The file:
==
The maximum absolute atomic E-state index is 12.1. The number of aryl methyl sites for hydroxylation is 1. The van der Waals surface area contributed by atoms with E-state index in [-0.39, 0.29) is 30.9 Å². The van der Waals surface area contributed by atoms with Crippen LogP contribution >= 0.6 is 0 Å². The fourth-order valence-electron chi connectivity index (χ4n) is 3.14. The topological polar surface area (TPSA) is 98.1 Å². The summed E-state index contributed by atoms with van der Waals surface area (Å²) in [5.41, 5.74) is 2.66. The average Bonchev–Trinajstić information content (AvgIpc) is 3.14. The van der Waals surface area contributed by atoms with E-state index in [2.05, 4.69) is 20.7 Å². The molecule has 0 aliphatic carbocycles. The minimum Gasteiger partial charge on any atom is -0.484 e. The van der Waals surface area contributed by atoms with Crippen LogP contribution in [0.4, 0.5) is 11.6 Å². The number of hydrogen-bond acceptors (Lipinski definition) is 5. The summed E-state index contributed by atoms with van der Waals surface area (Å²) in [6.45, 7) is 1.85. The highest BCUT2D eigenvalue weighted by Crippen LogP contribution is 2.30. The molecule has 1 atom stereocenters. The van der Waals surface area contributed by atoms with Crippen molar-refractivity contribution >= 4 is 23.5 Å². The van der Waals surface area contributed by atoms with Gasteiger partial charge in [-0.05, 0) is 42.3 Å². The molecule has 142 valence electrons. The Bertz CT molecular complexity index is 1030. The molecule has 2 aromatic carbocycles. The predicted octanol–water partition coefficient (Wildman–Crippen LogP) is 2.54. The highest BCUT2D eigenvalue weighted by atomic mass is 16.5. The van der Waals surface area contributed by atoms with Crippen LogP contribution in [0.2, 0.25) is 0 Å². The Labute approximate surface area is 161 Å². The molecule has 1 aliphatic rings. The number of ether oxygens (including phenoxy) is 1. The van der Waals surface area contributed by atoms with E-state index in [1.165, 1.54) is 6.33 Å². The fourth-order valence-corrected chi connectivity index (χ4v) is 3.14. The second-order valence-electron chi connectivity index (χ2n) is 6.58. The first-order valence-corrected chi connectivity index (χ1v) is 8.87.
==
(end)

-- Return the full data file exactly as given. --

The maximum absolute atomic E-state index is 12.1. The number of aryl methyl sites for hydroxylation is 1. The van der Waals surface area contributed by atoms with E-state index in [-0.39, 0.29) is 30.9 Å². The van der Waals surface area contributed by atoms with Crippen LogP contribution >= 0.6 is 0 Å². The fourth-order valence-electron chi connectivity index (χ4n) is 3.14. The topological polar surface area (TPSA) is 98.1 Å². The summed E-state index contributed by atoms with van der Waals surface area (Å²) in [5.41, 5.74) is 2.66. The average Bonchev–Trinajstić information content (AvgIpc) is 3.14. The van der Waals surface area contributed by atoms with E-state index in [2.05, 4.69) is 20.7 Å². The molecule has 0 aliphatic carbocycles. The minimum Gasteiger partial charge on any atom is -0.484 e. The van der Waals surface area contributed by atoms with Crippen LogP contribution in [0.4, 0.5) is 11.6 Å². The number of hydrogen-bond acceptors (Lipinski definition) is 5. The summed E-state index contributed by atoms with van der Waals surface area (Å²) in [6.45, 7) is 1.85. The highest BCUT2D eigenvalue weighted by Crippen LogP contribution is 2.30. The molecule has 1 atom stereocenters. The van der Waals surface area contributed by atoms with Crippen molar-refractivity contribution >= 4 is 23.5 Å². The van der Waals surface area contributed by atoms with Gasteiger partial charge in [-0.05, 0) is 42.3 Å². The molecule has 142 valence electrons. The Bertz CT molecular complexity index is 1030. The molecule has 2 aromatic carbocycles. The predicted octanol–water partition coefficient (Wildman–Crippen LogP) is 2.54. The highest BCUT2D eigenvalue weighted by atomic mass is 16.5. The van der Waals surface area contributed by atoms with Crippen LogP contribution in [0.2, 0.25) is 0 Å². The Labute approximate surface area is 161 Å². The molecule has 1 aliphatic rings. The number of ether oxygens (including phenoxy) is 1. The van der Waals surface area contributed by atoms with E-state index in [1.165, 1.54) is 6.33 Å². The fourth-order valence-corrected chi connectivity index (χ4v) is 3.14. The second-order valence-electron chi connectivity index (χ2n) is 6.58. The first-order valence-corrected chi connectivity index (χ1v) is 8.87.